The sad truth is, when I’m in a leadership position here, my invisible barriers don’t just impact myself. I can’t control when my illnesses get worse, and unfortunately, the rest of the team can be impacted when things get worse. If I’m suffering, then the team suffers as well. Decisions still need to be made, and work still needs to be done. The people still need their noodles!
(Note: that’s not to say that those with chronic illnesses can’t be effective leaders - just that my spoons aren’t quite enough. Whatever your invisible struggle is, y’all keep kicking ass out there.)
Even after fighting with this balancing act for so long, it’s always felt like I had to sacrifice one thing or another in order to make it work out. It’s a terrible feeling having to constantly find more spoons just to try and take care of myself - and it was an even worse feeling if I had health issues and didn’t have the spoons to help the team.
I spent a lot of time soul searching, deliberating, considering (whatever you want to call it) and even talking with my therapist about it. Each time it became increasingly clear that abdicating my responsibilities at Vite was the right thing to do, for both my health and the company. I’m leaving my roles in the hands of the very capable Vite Kitchens team, who’ve all been spending time training to fill in (as well as a new hire)!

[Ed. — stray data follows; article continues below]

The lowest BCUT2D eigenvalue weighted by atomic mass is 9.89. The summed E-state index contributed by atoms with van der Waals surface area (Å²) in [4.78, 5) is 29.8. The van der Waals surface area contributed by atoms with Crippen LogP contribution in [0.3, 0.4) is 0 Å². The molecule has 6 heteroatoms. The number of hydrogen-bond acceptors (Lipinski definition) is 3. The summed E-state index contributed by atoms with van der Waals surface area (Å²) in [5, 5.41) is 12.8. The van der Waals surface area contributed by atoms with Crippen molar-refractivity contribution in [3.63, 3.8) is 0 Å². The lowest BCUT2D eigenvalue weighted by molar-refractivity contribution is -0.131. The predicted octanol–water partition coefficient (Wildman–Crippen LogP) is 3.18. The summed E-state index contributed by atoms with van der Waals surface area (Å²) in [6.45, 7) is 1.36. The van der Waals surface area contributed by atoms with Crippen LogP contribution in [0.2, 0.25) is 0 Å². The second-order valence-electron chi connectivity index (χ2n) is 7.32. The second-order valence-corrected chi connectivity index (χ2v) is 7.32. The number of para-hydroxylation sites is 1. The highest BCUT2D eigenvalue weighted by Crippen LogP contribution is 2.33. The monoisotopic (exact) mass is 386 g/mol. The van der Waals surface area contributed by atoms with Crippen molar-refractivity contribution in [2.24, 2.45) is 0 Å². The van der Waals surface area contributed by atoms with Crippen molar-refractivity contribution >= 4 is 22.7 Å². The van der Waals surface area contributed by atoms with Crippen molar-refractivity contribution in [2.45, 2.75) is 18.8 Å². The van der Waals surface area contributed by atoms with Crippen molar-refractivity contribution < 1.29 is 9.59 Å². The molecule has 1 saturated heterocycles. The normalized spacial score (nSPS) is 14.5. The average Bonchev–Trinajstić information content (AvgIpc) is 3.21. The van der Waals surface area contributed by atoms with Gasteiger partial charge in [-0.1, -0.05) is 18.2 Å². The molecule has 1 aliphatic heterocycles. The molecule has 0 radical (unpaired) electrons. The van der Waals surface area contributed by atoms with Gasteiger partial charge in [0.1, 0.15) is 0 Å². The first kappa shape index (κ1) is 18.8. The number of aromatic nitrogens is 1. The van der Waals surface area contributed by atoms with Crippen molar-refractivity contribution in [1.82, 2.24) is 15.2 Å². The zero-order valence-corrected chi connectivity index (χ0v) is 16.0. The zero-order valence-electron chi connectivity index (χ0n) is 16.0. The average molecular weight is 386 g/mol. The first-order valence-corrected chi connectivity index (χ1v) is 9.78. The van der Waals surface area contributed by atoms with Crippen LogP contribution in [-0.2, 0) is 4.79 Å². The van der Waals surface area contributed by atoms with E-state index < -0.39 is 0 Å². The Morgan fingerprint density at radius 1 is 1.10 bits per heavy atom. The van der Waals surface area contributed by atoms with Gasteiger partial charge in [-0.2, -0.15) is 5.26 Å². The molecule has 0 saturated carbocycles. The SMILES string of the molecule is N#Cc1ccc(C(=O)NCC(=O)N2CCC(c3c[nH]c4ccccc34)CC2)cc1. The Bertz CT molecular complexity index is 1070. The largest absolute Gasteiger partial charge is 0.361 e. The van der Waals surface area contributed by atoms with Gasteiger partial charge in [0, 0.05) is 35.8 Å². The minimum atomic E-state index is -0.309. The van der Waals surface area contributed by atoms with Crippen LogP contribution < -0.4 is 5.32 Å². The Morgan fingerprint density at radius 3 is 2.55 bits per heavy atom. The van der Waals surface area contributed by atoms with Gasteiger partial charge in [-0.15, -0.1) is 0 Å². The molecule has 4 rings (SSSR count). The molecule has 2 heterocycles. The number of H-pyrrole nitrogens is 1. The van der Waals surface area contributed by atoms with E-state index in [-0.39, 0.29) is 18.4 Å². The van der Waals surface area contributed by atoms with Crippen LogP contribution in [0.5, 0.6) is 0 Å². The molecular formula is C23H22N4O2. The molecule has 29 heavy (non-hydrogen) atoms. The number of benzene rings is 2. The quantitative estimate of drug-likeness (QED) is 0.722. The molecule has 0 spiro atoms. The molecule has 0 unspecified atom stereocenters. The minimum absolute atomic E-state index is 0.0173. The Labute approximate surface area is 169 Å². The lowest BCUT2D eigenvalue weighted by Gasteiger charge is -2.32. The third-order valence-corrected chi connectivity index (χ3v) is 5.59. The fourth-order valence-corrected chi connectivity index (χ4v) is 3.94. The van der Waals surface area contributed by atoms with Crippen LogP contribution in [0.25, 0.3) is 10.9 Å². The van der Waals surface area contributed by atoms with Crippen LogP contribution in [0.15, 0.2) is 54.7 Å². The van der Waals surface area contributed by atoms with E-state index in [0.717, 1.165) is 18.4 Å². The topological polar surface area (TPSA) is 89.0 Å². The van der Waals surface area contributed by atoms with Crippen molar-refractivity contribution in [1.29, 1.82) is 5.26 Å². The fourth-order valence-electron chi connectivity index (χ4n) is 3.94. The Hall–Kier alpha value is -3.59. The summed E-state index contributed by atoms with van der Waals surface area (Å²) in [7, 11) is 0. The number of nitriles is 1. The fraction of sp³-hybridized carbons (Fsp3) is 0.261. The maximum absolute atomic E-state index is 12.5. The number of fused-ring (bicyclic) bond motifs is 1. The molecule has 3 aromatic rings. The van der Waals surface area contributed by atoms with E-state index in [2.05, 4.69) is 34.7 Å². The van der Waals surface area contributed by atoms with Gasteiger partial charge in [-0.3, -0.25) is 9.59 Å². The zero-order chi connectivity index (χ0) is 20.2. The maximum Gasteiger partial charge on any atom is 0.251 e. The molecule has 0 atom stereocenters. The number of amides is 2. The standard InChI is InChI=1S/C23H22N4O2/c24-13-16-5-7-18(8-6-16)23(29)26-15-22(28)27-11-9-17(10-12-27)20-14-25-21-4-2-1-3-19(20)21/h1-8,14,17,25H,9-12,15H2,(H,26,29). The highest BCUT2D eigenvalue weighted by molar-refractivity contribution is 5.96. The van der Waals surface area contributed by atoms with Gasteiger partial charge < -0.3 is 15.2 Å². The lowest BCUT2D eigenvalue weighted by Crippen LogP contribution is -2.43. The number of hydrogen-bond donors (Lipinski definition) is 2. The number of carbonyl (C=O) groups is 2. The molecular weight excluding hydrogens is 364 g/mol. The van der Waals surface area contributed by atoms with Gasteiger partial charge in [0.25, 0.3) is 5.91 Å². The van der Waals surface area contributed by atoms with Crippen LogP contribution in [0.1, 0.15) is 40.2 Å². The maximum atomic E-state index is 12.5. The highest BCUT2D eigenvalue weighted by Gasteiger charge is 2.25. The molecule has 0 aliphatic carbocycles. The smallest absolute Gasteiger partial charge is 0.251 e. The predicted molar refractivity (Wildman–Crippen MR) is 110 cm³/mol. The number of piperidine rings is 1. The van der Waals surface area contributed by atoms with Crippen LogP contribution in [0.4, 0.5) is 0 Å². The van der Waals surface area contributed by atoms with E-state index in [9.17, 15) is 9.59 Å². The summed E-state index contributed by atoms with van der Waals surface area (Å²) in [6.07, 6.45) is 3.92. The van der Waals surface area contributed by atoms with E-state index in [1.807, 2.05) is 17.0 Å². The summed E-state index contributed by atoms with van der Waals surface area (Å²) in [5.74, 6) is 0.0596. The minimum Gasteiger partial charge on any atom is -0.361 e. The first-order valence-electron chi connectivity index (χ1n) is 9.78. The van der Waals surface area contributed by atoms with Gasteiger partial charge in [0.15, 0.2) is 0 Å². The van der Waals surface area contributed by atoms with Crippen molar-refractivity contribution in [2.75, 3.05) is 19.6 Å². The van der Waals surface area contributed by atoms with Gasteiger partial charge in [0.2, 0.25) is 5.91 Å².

So what now? Well, first it’s time to relax for a bit - to recover from the burnout, to take care of my physical and mental health, to spend some more time with the dog. After that, who knows - maybe teaching how to run a successful Kickstarter, maybe doing some more parkour or auto detailing, maybe even starting a Youtube channel. Who knows? It’s all up in the air right now. I’m equally excited to explore new opportunities as I am sad about leaving - it’s a complicated feeling.
But I won’t be disappearing entirely. I’ll still be working with Vite on special projects, coming up with ideas, and hanging out in our communities (FB, Discord, Reddit). You can still reach me through any of these communities, or still through my email at email@example.com.
So here’s to new beginnings and our health, both physical and mental. Here’s to being more empathetic and understanding. Here’s to all of you who’ve supported us through this whole way and made it all worth it, even through endless blood, sweat and tears. And most of all, here’s to Vite Ramen, which will always hold a special place in my heart.